Today, Google announced the launch of Calico, a new company that will "focus on health and well-being, in particular the challenge of aging and associated diseases."
Former Genentech CEO Arthur D. Levinson, who is Chairman of the Board at both Genentech and Apple, is CEO and a founding investor of the new Google spinoff venture.
Noted Google+ user Larry Page posts this morning:
OK … so you're probably thinking wow! That's a lot different from what Google does today. And you're right. But as we explained in our first letter to shareholders, there's tremendous potential for technology more generally to improve people's lives. So don't be surprised if we invest in projects that seem strange or speculative compared with our existing Internet businesses. And please remember that new investments like this are very small by comparison to our core business. Art and I are excited about tackling aging and illness. These issues affect us all—from the decreased mobility and mental agility that comes with age, to life-threatening diseases that exact a terrible physical and emotional toll on individuals and families. And while this is clearly a longer-term bet, we believe we can make good progress within reasonable timescales with the right goals and the right people.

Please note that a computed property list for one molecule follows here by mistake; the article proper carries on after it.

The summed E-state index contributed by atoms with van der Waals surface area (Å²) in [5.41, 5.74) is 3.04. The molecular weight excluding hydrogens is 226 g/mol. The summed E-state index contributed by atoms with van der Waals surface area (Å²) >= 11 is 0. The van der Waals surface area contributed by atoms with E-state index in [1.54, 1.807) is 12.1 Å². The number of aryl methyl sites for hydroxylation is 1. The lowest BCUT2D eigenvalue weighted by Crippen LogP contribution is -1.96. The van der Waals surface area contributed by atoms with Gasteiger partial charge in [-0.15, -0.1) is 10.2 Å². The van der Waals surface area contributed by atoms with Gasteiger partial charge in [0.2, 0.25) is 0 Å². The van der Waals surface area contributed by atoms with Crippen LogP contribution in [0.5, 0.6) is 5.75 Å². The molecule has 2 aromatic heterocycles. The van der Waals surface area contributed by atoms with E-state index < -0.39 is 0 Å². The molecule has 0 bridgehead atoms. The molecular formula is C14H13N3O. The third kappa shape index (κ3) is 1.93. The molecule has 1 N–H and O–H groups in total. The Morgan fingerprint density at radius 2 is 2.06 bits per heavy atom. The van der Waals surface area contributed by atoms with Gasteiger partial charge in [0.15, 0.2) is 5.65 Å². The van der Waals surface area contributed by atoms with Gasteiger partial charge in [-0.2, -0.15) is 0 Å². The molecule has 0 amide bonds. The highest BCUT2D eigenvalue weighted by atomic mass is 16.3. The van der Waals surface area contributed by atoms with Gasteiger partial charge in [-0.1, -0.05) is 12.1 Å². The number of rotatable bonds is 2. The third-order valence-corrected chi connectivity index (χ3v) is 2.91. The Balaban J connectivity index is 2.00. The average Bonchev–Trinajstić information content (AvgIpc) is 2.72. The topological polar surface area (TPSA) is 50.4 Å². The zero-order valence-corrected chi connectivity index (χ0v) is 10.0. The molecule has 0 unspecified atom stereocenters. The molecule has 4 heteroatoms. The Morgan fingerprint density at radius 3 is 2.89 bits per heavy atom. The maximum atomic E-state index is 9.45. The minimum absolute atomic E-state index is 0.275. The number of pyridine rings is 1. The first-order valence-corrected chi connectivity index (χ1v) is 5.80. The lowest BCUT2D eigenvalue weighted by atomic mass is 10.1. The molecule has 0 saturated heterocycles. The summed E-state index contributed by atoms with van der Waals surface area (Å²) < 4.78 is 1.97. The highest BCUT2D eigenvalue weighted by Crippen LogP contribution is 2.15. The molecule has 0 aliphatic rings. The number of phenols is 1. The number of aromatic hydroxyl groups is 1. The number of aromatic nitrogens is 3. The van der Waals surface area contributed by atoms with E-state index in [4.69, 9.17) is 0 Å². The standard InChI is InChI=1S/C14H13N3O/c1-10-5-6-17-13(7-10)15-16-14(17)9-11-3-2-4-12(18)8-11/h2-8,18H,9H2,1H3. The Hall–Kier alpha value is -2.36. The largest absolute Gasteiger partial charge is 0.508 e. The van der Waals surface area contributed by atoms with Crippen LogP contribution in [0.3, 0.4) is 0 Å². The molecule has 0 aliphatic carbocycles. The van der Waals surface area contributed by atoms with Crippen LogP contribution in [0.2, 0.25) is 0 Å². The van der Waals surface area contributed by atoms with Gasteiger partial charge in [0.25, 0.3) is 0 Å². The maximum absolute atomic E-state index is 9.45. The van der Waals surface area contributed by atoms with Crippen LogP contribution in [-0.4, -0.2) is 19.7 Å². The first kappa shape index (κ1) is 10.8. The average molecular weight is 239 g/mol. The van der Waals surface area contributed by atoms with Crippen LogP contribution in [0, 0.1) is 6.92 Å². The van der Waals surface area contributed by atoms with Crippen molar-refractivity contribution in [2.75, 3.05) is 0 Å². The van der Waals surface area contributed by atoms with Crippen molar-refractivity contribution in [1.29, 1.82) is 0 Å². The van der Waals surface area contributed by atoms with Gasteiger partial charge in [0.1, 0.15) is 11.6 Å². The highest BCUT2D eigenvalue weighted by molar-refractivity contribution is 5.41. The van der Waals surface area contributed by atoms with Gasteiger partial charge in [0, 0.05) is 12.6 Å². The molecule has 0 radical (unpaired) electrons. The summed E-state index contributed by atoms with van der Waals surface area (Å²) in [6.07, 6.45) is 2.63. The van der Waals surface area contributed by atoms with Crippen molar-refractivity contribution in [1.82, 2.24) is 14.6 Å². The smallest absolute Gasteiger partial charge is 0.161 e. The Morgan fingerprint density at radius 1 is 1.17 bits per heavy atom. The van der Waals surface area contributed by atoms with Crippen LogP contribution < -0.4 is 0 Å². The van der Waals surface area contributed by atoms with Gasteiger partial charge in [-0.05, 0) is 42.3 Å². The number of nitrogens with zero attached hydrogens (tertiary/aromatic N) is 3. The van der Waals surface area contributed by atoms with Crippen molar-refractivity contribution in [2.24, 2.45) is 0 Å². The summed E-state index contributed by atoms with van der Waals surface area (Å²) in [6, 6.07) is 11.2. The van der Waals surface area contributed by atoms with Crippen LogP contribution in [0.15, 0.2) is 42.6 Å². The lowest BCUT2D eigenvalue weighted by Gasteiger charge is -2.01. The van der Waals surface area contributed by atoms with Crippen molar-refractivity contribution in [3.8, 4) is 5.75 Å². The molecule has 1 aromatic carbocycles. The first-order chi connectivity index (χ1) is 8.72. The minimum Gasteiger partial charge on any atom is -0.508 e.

Time has an exclusive, in this week's cover story at the magazine. The short version: "the company behind YouTube and Google+ is gearing up to seriously attempt to extend human lifespan."
It's worth pointing out that there is no other company in Silicon Valley that could plausibly make such an announcement. Smaller outfits don't have the money; larger ones don't have the bones. Apple may have set the standard for surprise unveilings but, excepting a major new product every few years, these mostly qualify as short-term. Google's modus operandi, in comparison, is gonzo airdrops into deep "Wait, really?" territory. Last week Apple announced a gold iPhone; what did you do this week, Google? Oh, we founded a company that might one day defeat death itself. The unavoidable question this raises is why a company built on finding information and serving ads next to it is spending untold amounts on a project that flies in the face of the basic fact of the human condition, the existential certainty of aging and death? To which the unavoidable answer is another question: Who the hell else is going to do it?
"Google vs. Death" [TIME.com]
[HT: Sam Gustin]